Highly commendable that you have a reference!
I don’t have free access now to the full article and would rather not pay for it simply to get to it sooner, but here’s the abstract anyway:[i]
J Clin Endocrinol Metab. 1985 Oct;61(4):705-10.
Bioavailability of albumin-bound testosterone.
Manni A, Pardridge WM, Cefalu W, Nisula BC, Bardin CW, Santner SJ, Santen RJ.
The unbound fraction of plasma testosterone (T) can freely enter tissues, whereas the bioavailability of the albumin-bound T is controversial. A clinical observation in hirsute women receiving spironolactone suggested an experimental paradigm to test the effect of albumin binding on T bioavailability. We found an increase in the non-T-estrogen-binding globulin-bound fraction of plasma T in women from 24.1 +/- 3.9% to 42.0 +/- 8.1% (+/-SEM) while they received spironolactone. Computer modeling indicated that the absolute increase in the albumin-bound T concentration would be about 22.4-fold greater than that in the unbound T concentration (the ratio of albumin-bound to free T remaining virtually constant) because of the binding of T to albumin. We reasoned that the addition of graded amounts of spironolactone and its metabolites to plasma would provide a means to increase the albumin-bound T concentration appreciably. We evaluated the biological effects of this perturbation of T transport by spironolactone and its metabolites in a bioassay system using the Oldendorf technique. Bioavailable T increased proportionately with increments in free and albumin-bound T (r = 0.85; P less than 0.01). A major portion of the albumin-bound T (i.e. 55%) entered tissues under all conditions; the amount that was bioavailable vastly exceeded the amount of T that was unbound in the injected samples. An index of the amount of bioavailable T can be determined using the ammonium sulfate precipitation technique, as the percentage of non-T-estrogen-binding globulin-bound T in vitro correlated well with T bioavailability in vitro (r = 0.86; P less than 0.01). These studies support the conclusion that albumin-bound T is biologically important.[/i]
So far as I know the Oldendorf technique measures permeability, not biological activity at all in any way, as for example a reporter gene assay would do, or measurement of any in vivo biological effect would do something towards.
From the abstract there’s no indication that a different intracellular free testosterone concentration was achieved due to this permeability difference (over time I’d expect equilibrium in free T between extracellular and intracellular, as permeability is fairly good and testosterone is not consumed within the cells by interaction with the androgen receptor, and rate of conversion to metabolites is relatively low).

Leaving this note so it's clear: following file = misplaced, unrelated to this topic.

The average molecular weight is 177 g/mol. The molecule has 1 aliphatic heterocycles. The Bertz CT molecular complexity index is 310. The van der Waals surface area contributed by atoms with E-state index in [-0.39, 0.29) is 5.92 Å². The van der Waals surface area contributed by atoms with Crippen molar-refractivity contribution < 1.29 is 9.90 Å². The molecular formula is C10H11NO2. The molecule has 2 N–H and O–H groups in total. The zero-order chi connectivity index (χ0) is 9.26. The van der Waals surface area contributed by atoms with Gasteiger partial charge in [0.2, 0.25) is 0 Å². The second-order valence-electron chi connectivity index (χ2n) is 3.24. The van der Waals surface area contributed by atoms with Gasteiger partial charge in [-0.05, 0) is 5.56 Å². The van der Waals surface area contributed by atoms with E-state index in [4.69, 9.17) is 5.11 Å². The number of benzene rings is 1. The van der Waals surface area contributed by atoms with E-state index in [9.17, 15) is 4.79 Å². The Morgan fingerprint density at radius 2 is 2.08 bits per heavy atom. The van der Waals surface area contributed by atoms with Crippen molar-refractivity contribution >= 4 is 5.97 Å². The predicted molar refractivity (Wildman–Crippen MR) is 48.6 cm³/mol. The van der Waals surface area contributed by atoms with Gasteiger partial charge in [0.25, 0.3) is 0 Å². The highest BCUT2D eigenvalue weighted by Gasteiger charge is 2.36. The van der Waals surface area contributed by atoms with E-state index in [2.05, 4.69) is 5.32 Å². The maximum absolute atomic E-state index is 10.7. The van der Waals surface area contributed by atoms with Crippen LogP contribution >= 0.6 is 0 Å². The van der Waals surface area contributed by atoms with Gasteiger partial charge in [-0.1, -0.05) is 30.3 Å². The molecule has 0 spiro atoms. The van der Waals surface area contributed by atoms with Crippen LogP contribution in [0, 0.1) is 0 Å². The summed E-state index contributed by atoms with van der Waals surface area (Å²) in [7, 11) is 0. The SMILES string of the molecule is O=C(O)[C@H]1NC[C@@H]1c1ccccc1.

So it sounds to me like they found what they were looking for, but weren’t looking for anything that actually shows more androgen receptor activity or actual biological effect.
Again not to be repetitive but what’s known about receptor binding and activity, any kind of receptor, all the molecular pharmacology in this regard is based on concentration of free agonist. Amount bound is simply a function resulting from the amount of binding material together with the free concentration.
Where binding material can be especially important is where having a binding protein that changes conformation according to pH; in this instance, a xenobiotic can be picked up systemically where free concentration might be relatively low and the binding might be such that an extremely high proportion will in equilibrium be be bound rather than free, and when brought to the liver, this constant is dfiferent due to the different conformation, and a large percentage frees from the protein, resulting in locally higher free concentration in the liver and more rapid metabolic elimination. Different subject than here, and doesn’t make more serum albumin result in more biological activity of testosterone, but mentioned for the sake of not making it sound as if protein binding is always irrelevant to drug metabolism.
Another important reason is for effective distribution from point of absorption or production to the rest of the body. Here, testosterone has extremely low water solubility, and if there were no protein binding, I don’t know that it could be effectively transported from the testes given the amount of blood flow and the rate of production. With SHBG, however, the amount produced is easily transported as fast as it is produced. Again for completeness, but not causing higher serum albumin to make testosterone do more.
Basically it seems to me, from the abstract anyway, that they’re asserting by definition (or accepted asserted definition of others) that testosterone bound to serum albumin is “bioavailable,” and found that mass transport of testosterone was higher with more albumin, but did nothing to show more activity.
On the same logic, I could call testosterone dissolved in bodyfat “bioavailable” too. It most certainly will be used by the body sometime, it is available biologically to the organism as it transfers to aqueous phase, which it absolutely does all the time, in equilibrium. However, knowing the total amount dissolved in bodyfat does absolutely nothing towards aiding our knowledge of how much will happen biologically. That will be from the free testosterone.